It's a course of action or a principle taken by a group of individuals used to govern themselves.


Standards could be defined as required activities that provide a support structure and direction on how to carry out policies.

"A document, established by consensus and approved by a recognized body, that provides, for common and repeated use, rules, guidelines or characteristics for activities or their results, aimed at the achievement of the optimum degree of order in a given context."  (Standards Council of Canada)


A procedure is a set way to perform a task.  It is a series of instructions to be completed in a particular order or manner.


Guidelines are "general statement designed to achieve policy".  (Peltier)

They could also be classified as a forceful recommendation to achieve a certain goal.

Friday 27 May 2011

Domino databases can disappear when UNIX/LINUX server is shutdown


In certain cases on a Domino 8.5.2 FP1 server, the contents of the Domino data directory can be deleted during shutdown on UNIX and Linux platforms. This does not happen frequently or on all Domino servers. However, if this does happen, a backup restore of the data will be necessary.
This IBM Alert addresses an issue with the ~notetmp.reg file on UNIX or LINUX servers running Domino 8.5.2 FP1.

This is what happens:
The problem occurs if ~notetmp.reg points to the Domino data directory as the temp directory and also contains an empty string filename. In that case, Domino sees everything in the data directory as temporary and all files will be deleted at server shutdown. 
More information can be found on the IBM support site.   Reference is SPR# DWON8FVMYS.

Thanks to Gunawan T. Wicaksono for pointing this Alert out.

Tuesday 24 May 2011

Admin Notes: Fixes for File Viewer Vulverabilities in Lotus Notes

Just a quick note to make sure this gets out there.

I'm taking on more 'security' type duties at work.   This is something that falls under both my hats.

IBM Support has released a Flash Alert regarding some vulnerabilities discovered in Lotus Notes.

More information can be found on the IBM Support site.

I do like the fact that they have provided work around information all the way back to Lotus Notes 5.x.

Thursday 19 May 2011

Admin Notes: Lookup of IP address for host failed

If you come across and error like this in your Lotus Domino console, or log file:

"Lookup of IP address for host failed"

Take a look at your Internet Site Documents, chances are one of them (a non-website one) has an invalid domain name.

Wednesday 11 May 2011

Cross Country Lotus User Group - May 12th, 2011

Date:  Thursday,  May 12th, 2011

Time:    1:00pm to 5:00pm –  Eastern Daylight Time  -  Montreal, Ottawa, Toronto
            11:00am to 3:00pm –  Mountain Daylight Time - Calgary
            10:00am  to 2:00pm – Pacific Daylight Time  - Vancouver

1360 René Levesque Blvd West, 13th floor, Conference Room
Local Host: Angela Caruso,
340 Albert St, Room 100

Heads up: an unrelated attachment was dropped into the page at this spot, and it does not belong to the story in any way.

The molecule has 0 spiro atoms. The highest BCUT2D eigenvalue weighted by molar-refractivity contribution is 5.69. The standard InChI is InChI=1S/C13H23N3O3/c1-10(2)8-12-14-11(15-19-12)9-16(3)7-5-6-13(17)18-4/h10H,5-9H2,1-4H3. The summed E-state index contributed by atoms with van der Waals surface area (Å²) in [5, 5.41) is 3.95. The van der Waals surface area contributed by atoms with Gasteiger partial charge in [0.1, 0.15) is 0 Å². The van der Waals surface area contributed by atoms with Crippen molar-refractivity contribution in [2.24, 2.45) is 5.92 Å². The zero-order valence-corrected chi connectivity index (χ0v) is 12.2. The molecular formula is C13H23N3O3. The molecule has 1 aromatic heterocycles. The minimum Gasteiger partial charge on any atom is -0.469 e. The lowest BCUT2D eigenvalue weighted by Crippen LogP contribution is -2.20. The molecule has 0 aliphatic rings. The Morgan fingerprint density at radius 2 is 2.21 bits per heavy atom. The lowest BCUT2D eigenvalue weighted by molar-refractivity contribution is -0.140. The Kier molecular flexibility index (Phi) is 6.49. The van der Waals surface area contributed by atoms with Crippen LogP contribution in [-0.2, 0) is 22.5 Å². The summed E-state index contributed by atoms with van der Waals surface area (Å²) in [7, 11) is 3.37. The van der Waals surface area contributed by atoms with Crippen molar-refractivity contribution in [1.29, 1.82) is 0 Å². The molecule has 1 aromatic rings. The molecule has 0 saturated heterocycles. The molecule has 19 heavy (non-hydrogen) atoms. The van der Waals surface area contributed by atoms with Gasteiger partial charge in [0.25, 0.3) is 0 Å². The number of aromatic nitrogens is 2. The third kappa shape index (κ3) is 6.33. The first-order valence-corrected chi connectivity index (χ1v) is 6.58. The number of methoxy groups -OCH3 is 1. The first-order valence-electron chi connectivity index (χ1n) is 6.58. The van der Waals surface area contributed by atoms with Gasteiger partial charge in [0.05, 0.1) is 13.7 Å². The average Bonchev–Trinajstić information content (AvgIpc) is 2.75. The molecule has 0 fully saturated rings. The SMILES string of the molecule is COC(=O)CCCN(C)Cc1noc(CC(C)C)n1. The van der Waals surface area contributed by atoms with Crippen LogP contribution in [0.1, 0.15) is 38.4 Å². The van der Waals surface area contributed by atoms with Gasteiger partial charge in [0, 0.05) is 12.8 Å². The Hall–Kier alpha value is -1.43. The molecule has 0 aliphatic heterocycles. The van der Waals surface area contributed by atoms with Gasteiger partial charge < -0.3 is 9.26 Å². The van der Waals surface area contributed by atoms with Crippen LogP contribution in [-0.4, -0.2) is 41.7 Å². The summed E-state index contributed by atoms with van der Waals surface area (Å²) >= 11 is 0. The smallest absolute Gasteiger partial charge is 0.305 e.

Local Host: Connie Triassi,
120 Bloor Street East   Suite 104
Local Host: Rosie Seth,
227 - 11th Avenue SW,  2nd floor, Room 2-045
Local Host:  Don Gillis,
4611 Canada Way, Burnaby, BC, Queen Charlotte Room
Local Host: Jayne Johnson,

Welcome to the Cross Country Lotus User Group Meeting!


Montreal/ Ottawa/ Markham

Topic  & Speaker
Speakers Location
Meet & Greet

Welcome and Agenda

Lotus Notes 8.5.3  –How to set up Notes 8.5.3 for former outlook users

Mary Beth Raven – IBM
Senior Technical Staff Member - Responsible for UI Design
DraganRAD– DragonRAD is a mobile enterprise application platform that empowers developers without specialized mobile development skills to create data-driven enterprise applications that run across multiple smartphones and tablets including BlackBerry®, BlackBerry PlayBook™, Android™, iPhone®, iPad®, and Windows Mobile™.

Gord Graham – Seregon Solutions


How I got started in XPages development! – My first steps into XPages were daunting because of how much I felt I didn't know, how far behind I thought I would be and how steep I was afraid the learning curve was.  I am happy to report that I am glad I took those first steps and am quite excited about using XPages.  I will explain my background in Notes, the resources I have used to become familiar with XPages and then demonstrate some XPages features and discuss the things that I find really powerful in XPages compared to traditional Lotus Notes development.

Graham Acres – Brytek Systems Inc

TLCC  - The Leader in XPages Training
Paul Della-Nebbia  will take a few minutes to tell us about TLCC’s Introduction to XPages Development 8.5 Workshop coming soon to a city near you!
8.5.x Domino Server Availability and Tuning
Do you want to keep your Domino servers available 99.999% of the time? Is part of that goal to minimize cost and take economic advantage of what's new in Domino for Release 8.5 on? There are capacity planning and administrative actions, design decisions as well as a lack of ongoing and proactive tuning practices that threaten those goals. Gleaning from the struggles, successes and failures of several enterprise deployments using the latest Domino features and configuration options, this session will yield a vital list of items that may need
correction as well as procedural changes going forward.

John Curtis – IBM
Senior Technical Staff Member – Domino Development
End of Meeting

IBM is pleased to provide lunch and refreshments in each of the host cities.

Register for the Event:;=en-US